JOHANNESBURG – August 24, 2011 – It has been well recorded that the one component of an IT enterprise that cannot be replaced once lost, is data, making storage critical for any enterprise.

According to Mark van Rensburg, executive: Contact Centre Solutions at technology solutions and people resources integrator, Intuate Group, factors driving storage architectures in today’s data centre include virtualisation, green IT, regulatory compliance, communication and the voracious need for more information and data.

He maintains that server virtualisation is responsible for many IT infrastructure decisions and, most importantly, what kind of shared storage platform to deploy.

“The SAN versus NAS storage debate, which raged in the first part of this decade, seems to have resurfaced. Many call centres, if they haven’t already, are beginning to look at virtual desktop software – also referred to as desktop virtualisation or virtual desktop infrastructure (VDI) – as a way to help manage the challenges of user desktops and laptops. It typically drives down end-point costs in organisations with a large number of shift workers, as is often the case with call centres. The load that desktop virtualisation puts on data storage management, which manifests in capacity problems and boot storms, is unprecedented, even when compared with server virtualisation,” he says.

From a sustainable IT point of view, he says that power and cooling are now, more than ever before, costly resources that have to be considered. “We are shoe-horning more and more processing power and data into ever shrinking spaces, once again affecting power and cooling requirements,” he says.

Van Rensburg adds that regulations such as PCI-DSS are forcing companies to look at how data is secured and stored. “The ever present National Credit Regulator is breathing over our shoulders to make sure we retain records especially space consuming voice recordings for unknown lengths of time.

“And, probably the biggest talking points when it comes to call centres are VoIP and SIP (session initiation protocol) and the drive for business process improvement leveraging unified communication technology drivers. This blurs the lines between structured and unstructured data in the IT shop and calls for careful storage planning.”

In addition, the need to protect confidential data is becoming more stringent by the day. defines storage as: Storage is frequently used to mean the devices and data connected to the computer through input/output operations. That is, hard disk and tape systems and other forms of storage that don’t include computer memory and other in-computer storage. For the enterprise, the options for this kind of storage are of much greater variety and expense than that related to memory.

“More concisely – storage nowadays generally refers to external appliances and, although internal hard drives in a server are essentially storage devices, the term more often than not refers to the former,” explains van Rensburg.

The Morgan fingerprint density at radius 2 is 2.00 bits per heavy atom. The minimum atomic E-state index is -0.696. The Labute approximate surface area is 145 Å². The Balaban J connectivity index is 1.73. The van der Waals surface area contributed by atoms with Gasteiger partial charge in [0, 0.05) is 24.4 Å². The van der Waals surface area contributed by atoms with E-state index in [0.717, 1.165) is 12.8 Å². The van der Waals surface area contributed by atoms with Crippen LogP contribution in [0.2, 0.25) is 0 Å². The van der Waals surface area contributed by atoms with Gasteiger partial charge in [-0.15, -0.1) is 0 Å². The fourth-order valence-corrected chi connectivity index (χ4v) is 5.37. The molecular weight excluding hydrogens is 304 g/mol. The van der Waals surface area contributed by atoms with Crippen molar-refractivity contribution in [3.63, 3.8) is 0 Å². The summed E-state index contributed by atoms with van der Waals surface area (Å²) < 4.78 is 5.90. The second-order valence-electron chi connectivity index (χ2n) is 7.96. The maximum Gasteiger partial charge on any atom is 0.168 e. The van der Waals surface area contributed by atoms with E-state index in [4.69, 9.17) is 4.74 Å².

“The hard drive has grown exponentially while price has dropped disproportionately over the past two decades and this trend will continue well into the future. That’s the evolution. The revolution comes with the innovative technologies that allow a small team of storage engineers to manage enterprise storage area networks of petabytes – more than a billion megabytes of data – for clients while replicating and pushing this data to an offsite facility where it can be retrieved remotely and at will.

“The point is that the storage industry is probably progressing quicker than any of the other IT components such as processors and memory.”

However, he adds, even “dream” storage innovations, such as data deduplication, thin and dynamic provisioning and virtual “tape” libraries, can prove to be complex and so have a great impact on call centre storage decision-making.

“Issues in the call centre that provide an additional challenge for a storage manager include provisioning, data proliferation, record retention for compliance, high availability and back up and recovery. Simply put, storage is critical, yes, but all the factors involved are as important and cannot be overlooked. However, what looks like a nightmare of choices at first, can with the right knowledge, skills and assistance, be turned into a dream storage solution for any call centre,” he says.


Intuate Group (Pty) Limited provides specialised integrated solutions and flexible services, including: contact centres; portfolio, programme and project management and offices; managed services; business intelligence data analytics; and back up, archiving and disaster recovery, which bring real benefit to its clients in support of their strategic and operational objectives.

The solutions are enabled through best of breed global technologies and are continuously enhanced through thought leadership and ongoing research.

Established in 2000, Intuate Group is a privately owned South African organisation based in Sandton, with satellite offices in Durban and Cape Town.

For more information, please visit


Intuate Group, Mark van Rensburg, (011) 302-1200,

icomm, Debbie Sielemann, (082) 414-4633,,

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